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Marshall’s Monarto Mirage

Wednesday, 15 February 2017

The airports industry has slammed the Opposition Leader’s plan for a freight airport at Monarto.

The Australian Airports Association, the national industry voice for 260 airports and aerodromes in Australia has also written to the State Government and advised that; it was not consulted on the proposal; it threatens the viability of current facilities and will have a negative impact on future investment plans.

The Association emphasised that airlines rely on both passenger and cargo revenues for route viability. If freight is separated out, passenger routes are threatened.

This follows earlier criticism by the SA Freight Council (SAFC), the peak body representing the industry including the Adelaide Airport, and the very group the Opposition Leader claimed he was helping.

The Council’s Evan Knapp revealed Mr Marshall had not bothered to consult with the industry on his plans. The SAFC highlighted that the majority of air exports from South Australia, and every other capital city airport, is carried in the belly of passenger aircraft and it’s this very combination of passengers and freight that makes the air service viable.


Infrastructure Australia, the Federal agency that examines the nation’s infrastructure needs and makes recommendations to the Commonwealth Government about viable investments, has not featured a freight-only airport.

The projects identified in the Infrastructure Australia Priority List undergo a rigorous prioritisation process and are independently assessed by Infrastructure Australia's Board.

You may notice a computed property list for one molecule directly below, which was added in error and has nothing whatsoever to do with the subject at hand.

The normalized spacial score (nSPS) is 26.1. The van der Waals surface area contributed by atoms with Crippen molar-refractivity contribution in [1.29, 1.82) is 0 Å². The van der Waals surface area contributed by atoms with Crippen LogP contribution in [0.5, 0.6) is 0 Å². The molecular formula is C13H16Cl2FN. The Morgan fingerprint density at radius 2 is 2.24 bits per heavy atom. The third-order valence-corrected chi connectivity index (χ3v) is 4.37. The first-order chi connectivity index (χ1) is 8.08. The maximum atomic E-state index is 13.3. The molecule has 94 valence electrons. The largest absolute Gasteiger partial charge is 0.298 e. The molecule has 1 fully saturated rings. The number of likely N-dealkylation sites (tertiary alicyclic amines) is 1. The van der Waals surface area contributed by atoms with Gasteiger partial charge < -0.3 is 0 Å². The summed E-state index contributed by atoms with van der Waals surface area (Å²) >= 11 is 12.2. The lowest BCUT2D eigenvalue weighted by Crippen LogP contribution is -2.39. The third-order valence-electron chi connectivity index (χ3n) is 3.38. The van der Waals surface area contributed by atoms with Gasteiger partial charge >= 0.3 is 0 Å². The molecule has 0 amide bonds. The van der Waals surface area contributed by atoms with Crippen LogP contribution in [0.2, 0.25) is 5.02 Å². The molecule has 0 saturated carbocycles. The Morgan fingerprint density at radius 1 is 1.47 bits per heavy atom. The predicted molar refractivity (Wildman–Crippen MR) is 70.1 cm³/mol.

Quotes attributable to Investment and Trade Minister Martin Hamilton-Smith

I give the Opposition Leader due credit for finally having a policy on something, but here’s a tip – first talk to the people you hope might support your idea – in this case the SAFC and those businesses it represents.

Not only did the Airports Association can the idea, the developer of a regional passenger and freight airport in Queensland John Wagner, whose $100 million airport near Toowoomba was said to be the inspiration for the Monarto Mirage, scotched the Opposition plan. He told Queensland media; ‘You need to have a mix of passenger and freight; you would never pay for an airport just on freight’.

As the Mirage lost its shimmer and sheen, attention turned to the impact such a poorly constructed policy would have on current businesses and investment prospects.

The Airport’s Association’s letter highlights the lack of consultation on the proposal; its threat to current facilities and the fact it will have a negative impact on future investment plans. It points out that air freight is a tiny fraction of Australia’s freight sector, accounting for zero point one percent if Australia’s international freight by weight. Due to the small volumes involved, air freight is ideally suited for carriage in passenger aircraft.

The GlobeLink airport idea is a dangerous dud. In order to preserve the future of current businesses and future investments and jobs at Adelaide Airport, the Opposition Leader must immediately wipe the Mirage from his policy desert. Until he does the jobs of 12,000 workers at Adelaide and Parafield Airports will be unnecessarily put at risk.